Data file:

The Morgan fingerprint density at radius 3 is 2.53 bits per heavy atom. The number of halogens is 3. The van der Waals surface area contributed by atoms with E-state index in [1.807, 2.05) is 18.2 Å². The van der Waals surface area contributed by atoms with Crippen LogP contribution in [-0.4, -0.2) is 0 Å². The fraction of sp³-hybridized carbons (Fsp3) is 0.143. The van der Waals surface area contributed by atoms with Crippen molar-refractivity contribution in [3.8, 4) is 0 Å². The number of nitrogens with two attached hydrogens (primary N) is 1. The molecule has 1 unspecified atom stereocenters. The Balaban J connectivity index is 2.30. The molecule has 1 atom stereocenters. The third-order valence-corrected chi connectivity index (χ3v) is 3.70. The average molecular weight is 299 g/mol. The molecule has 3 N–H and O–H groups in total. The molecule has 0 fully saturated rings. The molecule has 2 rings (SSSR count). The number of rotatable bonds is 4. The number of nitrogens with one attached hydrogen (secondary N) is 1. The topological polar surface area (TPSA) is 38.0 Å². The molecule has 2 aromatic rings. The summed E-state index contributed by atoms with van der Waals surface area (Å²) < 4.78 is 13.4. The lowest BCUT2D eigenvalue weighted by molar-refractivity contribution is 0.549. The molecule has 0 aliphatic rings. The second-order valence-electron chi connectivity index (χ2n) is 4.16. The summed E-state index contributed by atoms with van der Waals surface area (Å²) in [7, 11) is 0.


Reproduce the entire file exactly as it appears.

The Morgan fingerprint density at radius 3 is 2.53 bits per heavy atom. The number of halogens is 3. The van der Waals surface area contributed by atoms with E-state index in [1.807, 2.05) is 18.2 Å². The van der Waals surface area contributed by atoms with Crippen LogP contribution in [-0.4, -0.2) is 0 Å². The fraction of sp³-hybridized carbons (Fsp3) is 0.143. The van der Waals surface area contributed by atoms with Crippen molar-refractivity contribution in [3.8, 4) is 0 Å². The number of nitrogens with two attached hydrogens (primary N) is 1. The molecule has 1 unspecified atom stereocenters. The Balaban J connectivity index is 2.30. The molecule has 1 atom stereocenters. The third-order valence-corrected chi connectivity index (χ3v) is 3.70. The average molecular weight is 299 g/mol. The molecule has 3 N–H and O–H groups in total. The molecule has 0 fully saturated rings. The molecule has 2 rings (SSSR count). The number of rotatable bonds is 4. The number of nitrogens with one attached hydrogen (secondary N) is 1. The topological polar surface area (TPSA) is 38.0 Å². The molecule has 2 aromatic rings. The summed E-state index contributed by atoms with van der Waals surface area (Å²) < 4.78 is 13.4. The lowest BCUT2D eigenvalue weighted by molar-refractivity contribution is 0.549. The molecule has 0 aliphatic rings. The second-order valence-electron chi connectivity index (χ2n) is 4.16. The summed E-state index contributed by atoms with van der Waals surface area (Å²) in [7, 11) is 0.